Until recently, Sarah Carroll served as a Senior Procurement Attorney advising the Defense Information Systems Agency in Ft. Meade, Maryland. Ms. Carroll currently serves as Counsel, Federal Government Business, within Siemens Healthineers. The views expressed herein are strictly those of the author and do not represent the views of the Defense Information Systems Agency, the Department of Defense, or Siemens Healthineers.
When someone sends an email, they generally take it for granted that the email will arrive to the recipient shortly after they hit the “send” button. Most of the time, it does. Email is convenient, and it is usually fast and reliable, and, as a result, it has become indispensable for conducting business. Although government contracting officers have been using email to receive proposals from vendors competing for federal contracts since at least 2002,1 the rules governing receipt of proposals are ill-equipped to deal with transmission of proposals by email. As often happens, the law is slow to adapt to modern technology, and the federal procurement regulations governing the submission of late proposals make little sense when applied to the realities of email today. Specifically, the Federal Acquisition Regulation (FAR) establishes when a proposal is late and must be rejected, as well as certain exceptions under which an otherwise late proposal can be considered. When an emailed proposal arrives late, or not at all, the FAR governs whether the proposal must be rejected or considered. However, an ambiguity in the regulation has created an unfortunate split between the Government Accountability Office (GAO) and the Court of Federal Claims (COFC) — the only two places, other than the pro- curing agency itself, where a disappointed offeror can file a bid protest. Judge Allegra of the Court of Federal Claims has observed,
Coming before this court, with disturbing frequency, are bid protests that find defendant straining to defend agency decisions to reject, as purportedly late, proposals submitted by contractors electronically. These cases somewhat painfully illustrate the thorny issues that can arise when the outmoded provisions in the Federal Acquisition Regulations (FAR) governing the delivery of electronic proposals — which date back to the last century — are applied to modern computer technology.2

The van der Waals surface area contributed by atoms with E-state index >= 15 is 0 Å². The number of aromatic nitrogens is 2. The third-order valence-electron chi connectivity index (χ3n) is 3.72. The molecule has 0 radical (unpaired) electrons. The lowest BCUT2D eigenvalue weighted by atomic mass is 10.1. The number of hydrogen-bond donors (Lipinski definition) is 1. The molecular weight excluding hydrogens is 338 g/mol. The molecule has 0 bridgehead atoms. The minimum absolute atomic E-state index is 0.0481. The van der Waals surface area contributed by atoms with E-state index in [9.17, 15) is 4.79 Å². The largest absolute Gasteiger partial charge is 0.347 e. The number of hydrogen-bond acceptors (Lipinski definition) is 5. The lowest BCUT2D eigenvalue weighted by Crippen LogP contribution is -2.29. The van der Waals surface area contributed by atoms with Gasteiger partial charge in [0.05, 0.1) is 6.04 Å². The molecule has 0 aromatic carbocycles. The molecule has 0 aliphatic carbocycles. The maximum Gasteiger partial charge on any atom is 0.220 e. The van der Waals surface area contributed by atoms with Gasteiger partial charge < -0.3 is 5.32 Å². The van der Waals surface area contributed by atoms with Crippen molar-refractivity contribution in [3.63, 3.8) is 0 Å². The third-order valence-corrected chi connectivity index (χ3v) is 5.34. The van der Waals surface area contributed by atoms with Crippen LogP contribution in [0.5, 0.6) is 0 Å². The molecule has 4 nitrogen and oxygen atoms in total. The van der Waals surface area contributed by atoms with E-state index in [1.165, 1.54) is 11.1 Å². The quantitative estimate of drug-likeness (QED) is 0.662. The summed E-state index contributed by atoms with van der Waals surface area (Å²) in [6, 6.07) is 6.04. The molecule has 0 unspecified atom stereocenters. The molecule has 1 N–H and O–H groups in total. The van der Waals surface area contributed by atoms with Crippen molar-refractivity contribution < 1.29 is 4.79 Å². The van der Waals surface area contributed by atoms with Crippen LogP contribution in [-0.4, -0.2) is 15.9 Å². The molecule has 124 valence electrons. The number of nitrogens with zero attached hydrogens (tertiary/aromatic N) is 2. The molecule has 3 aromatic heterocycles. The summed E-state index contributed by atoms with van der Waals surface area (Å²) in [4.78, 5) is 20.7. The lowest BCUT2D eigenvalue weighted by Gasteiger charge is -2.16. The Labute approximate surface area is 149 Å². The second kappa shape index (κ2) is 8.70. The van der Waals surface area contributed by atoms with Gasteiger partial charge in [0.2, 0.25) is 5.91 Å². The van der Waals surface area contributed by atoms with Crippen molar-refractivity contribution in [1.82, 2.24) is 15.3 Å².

In a federal procurement, when a disappointed offeror wants to protest a contract award, the terms of a solicitation, its elimination from competition, or other agency decisions prior to contract award, it has three options: (1) it can file a protest with the agency; (2) it can file a protest at the GAO; or (3) it can file a protest at the COFC.3 More often than not, the decisions of the GAO and the COFC can be read in harmony, but sometimes, they disagree.4 When a proposal is submitted by email, and arrives late to the intended recipient, or not at all, the GAO and the COFC have come to very different conclusions looking at the exact same regulation.
Part II of this article provides background on the jurisdiction of the GAO and the COFC to hear bid protests, as well as some notable differences between these two fora. Part III sets out the regulatory landscape from the FAR and examines the relevant GAO and COFC decisions. Part IV details some of the myriad problems created by the divergence of interpretations. Finally, Part V explores some potential solutions. Because the conflict between the GAO and the COFC regarding late emailed proposals impairs the government’s ability to act consistently and efficiently and creates an incentive for forum-shopping, this split between the two bid protest fora must be resolved. After exploring several potential solutions in this article, this author recommends that the FAR Council amend the problematic regulation to clarify the timeliness rules that apply to the submission of proposals by email and to more fairly allocate risk when an email is delayed.
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